Kenosha, WI – Monday, November 15th is when the jury was set to start deliberating the case of Kyle Rittenhouse, the man who killed two protestors and maimed another in Kenosha. The first count he faces is first degree reckless homicide and use of a dangerous weapon in connection with the shooting of Joseph Rosenbaum; he also faces first degree intentional homicide for the shooting of Anthony Huber and attempted first degree intentional homicide after having shot Gaige Grosskreutz. Grosskreutz survived, but left without the use of 90% of his right bicep.
Apart from these charges, he was also facing a charge for possession of a dangerous weapon by a person under 18, a charge that was thrown out by Judge Bruce Schroeder, who is presiding over the Rittenhouse trial. When the trial began, Schroeder said calling the protestors “victims” was “too loaded” of a word, and they can be referred to as “Rioters, looters, or arsonists”. In doing this, and many other bizarre and racist actions throughout the trial, the judge did what many felt was a message to the community that he had no intention of handing down a sentence to the murderer, but rather keep an oath for white supremacy. Rittenhouse is claiming self defense.
The trial lasted three weeks, and some very famous moments came of it, particularly one where Kyle seems to be crying in what is deemed as a ploy to gain sympathy from the nation, but many are not believing him. As many eyewitness videos show, he seemed jovial at the fact that he had crossed a state line from Illinois into Wisconsin, dropped off by his mother, Wendy Rittenhouse, on that fateful night on August 25th, 2020.
Kenosha was in the middle of civil unrest, after a Kenosha police officer shot James Blake, a Black man, during a 911 response call. Blake was left paralyzed after four of the seven shots fired hit him in the back. The National Guard was not called that night in late August 2020, but they were put on standby this week by Governor Tony Evers ahead of jury deliberations out of fear the trial might spark more unrest.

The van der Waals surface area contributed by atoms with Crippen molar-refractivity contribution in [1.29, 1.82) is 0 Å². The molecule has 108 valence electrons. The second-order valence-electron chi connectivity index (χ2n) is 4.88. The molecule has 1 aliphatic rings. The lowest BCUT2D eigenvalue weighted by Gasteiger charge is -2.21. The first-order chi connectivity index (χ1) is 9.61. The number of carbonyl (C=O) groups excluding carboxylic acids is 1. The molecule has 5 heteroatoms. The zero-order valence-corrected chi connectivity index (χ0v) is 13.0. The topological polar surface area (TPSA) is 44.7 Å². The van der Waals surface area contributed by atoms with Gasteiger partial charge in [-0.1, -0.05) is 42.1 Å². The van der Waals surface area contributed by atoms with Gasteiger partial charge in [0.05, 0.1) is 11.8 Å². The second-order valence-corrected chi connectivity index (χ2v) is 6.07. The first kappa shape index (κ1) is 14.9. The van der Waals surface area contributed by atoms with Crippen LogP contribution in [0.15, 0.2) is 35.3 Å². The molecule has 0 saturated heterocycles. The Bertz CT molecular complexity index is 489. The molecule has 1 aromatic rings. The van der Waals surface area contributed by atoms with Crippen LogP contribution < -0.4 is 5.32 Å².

“I don’t think anything is going to happen this time around,” says Israel Webb, a protester at the Kenosha County courthouse. “Apart from the National Guard being on standby, there are a lot of cops just itching to strike,” he adds. His gaze shifts toward the glass doors of the courthouse, behind which sheriffs stand with K-9 units on leashes. The scene at the Kenosha courthouse is an electric one. There are people with bullhorns blaring “Black Lives Matter is a terrorist organization,” although there appears to be no members of the BLM movement present. The people who are here are those simply speaking out against the blatant disregard for human life that Kyle Rittenhouse shows and that Judge Bruce Schroeder and counter-protesters are enabling.
One of the activists that showed up is Vaun Mayes, an activist from Milwaukee, WI. “It is important that we confront white supremacy, and though the other side is saying it has nothing to do with that, it is most certainly that. Most of his [Rittenhouse’s] support base are white supremacists. This trial has brought these people out,” he says.
Although white supremacy is at the forefront of his support system, Vaun feels that there is something much simpler, something that should win a conviction. “If you make it ok for 17-year-olds to come to a space that is perceived as dangerous, shoot people and then claim self defense, well that’s a very dangerous road to go down. That will have everyone claiming self defense after they have put themselves in a dangerous situation,” he said.
“It is not even a question of Black or white at this point, it is a cut and dry case of homicide,” one protester, who did not want to be identified, said.
There seems to be very little confidence that there is going to be a conviction for Rittenhouse. Many believe it will be a form of revenge for having landed a conviction for Derek Chauvin, the police officer who killed George Floyd. Right-wing protesters were present on the steps at the Kenosha courthouse, claiming “They had every right to be here, as much as these Antifa terrorists who are stoking hatred toward white people,” as one anonymous person said. This person added, “There is not much difference between me and you,” while having a heated argument with someone holding a “Convict Killer Kyle” sign. “The difference between us is humanity. I am not defending someone’s actions, which you perceive as a right, to murder.”
The night ended with all of the groups going home as deliberations are set to continue through Wednesday, possibly through the week. Organizers in Milwaukee are ready to attend in order to make their voices heard, and a strong police presence is standing by. Media from all over the Midwest is here enmasse, as it is a story that the entire country is watching.
“We just want to make sure it is known that murder is not acceptable, and protest is allowed, whether or not they like it,” one protestor said.